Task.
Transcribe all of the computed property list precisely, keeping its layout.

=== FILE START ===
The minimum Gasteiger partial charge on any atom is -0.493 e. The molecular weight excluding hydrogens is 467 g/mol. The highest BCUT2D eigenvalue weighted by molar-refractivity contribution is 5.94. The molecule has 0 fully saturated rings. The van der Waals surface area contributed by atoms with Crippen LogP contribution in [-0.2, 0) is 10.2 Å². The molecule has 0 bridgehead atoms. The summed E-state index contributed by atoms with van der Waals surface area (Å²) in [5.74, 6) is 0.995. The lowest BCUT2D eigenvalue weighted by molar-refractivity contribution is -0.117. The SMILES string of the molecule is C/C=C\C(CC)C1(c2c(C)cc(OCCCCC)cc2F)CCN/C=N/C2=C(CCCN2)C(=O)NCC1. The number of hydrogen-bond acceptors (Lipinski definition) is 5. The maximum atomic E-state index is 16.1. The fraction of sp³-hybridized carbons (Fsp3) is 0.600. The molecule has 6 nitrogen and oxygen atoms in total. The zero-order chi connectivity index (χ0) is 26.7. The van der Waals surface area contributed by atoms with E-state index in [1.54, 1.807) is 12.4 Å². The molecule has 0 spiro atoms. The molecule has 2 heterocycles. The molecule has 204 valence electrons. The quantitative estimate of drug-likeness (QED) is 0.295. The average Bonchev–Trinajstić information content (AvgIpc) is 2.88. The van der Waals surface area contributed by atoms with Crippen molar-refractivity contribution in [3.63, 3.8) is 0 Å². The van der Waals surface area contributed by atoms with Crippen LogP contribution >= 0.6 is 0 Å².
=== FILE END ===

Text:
The minimum Gasteiger partial charge on any atom is -0.493 e. The molecular weight excluding hydrogens is 467 g/mol. The highest BCUT2D eigenvalue weighted by molar-refractivity contribution is 5.94. The molecule has 0 fully saturated rings. The van der Waals surface area contributed by atoms with Crippen LogP contribution in [-0.2, 0) is 10.2 Å². The molecule has 0 bridgehead atoms. The summed E-state index contributed by atoms with van der Waals surface area (Å²) in [5.74, 6) is 0.995. The lowest BCUT2D eigenvalue weighted by molar-refractivity contribution is -0.117. The SMILES string of the molecule is C/C=C\C(CC)C1(c2c(C)cc(OCCCCC)cc2F)CCN/C=N/C2=C(CCCN2)C(=O)NCC1. The number of hydrogen-bond acceptors (Lipinski definition) is 5. The maximum atomic E-state index is 16.1. The fraction of sp³-hybridized carbons (Fsp3) is 0.600. The molecule has 6 nitrogen and oxygen atoms in total. The zero-order chi connectivity index (χ0) is 26.7. The van der Waals surface area contributed by atoms with E-state index in [1.54, 1.807) is 12.4 Å². The molecule has 0 spiro atoms. The molecule has 2 heterocycles. The molecule has 204 valence electrons. The quantitative estimate of drug-likeness (QED) is 0.295. The average Bonchev–Trinajstić information content (AvgIpc) is 2.88. The van der Waals surface area contributed by atoms with Crippen molar-refractivity contribution in [3.63, 3.8) is 0 Å². The van der Waals surface area contributed by atoms with Crippen LogP contribution >= 0.6 is 0 Å².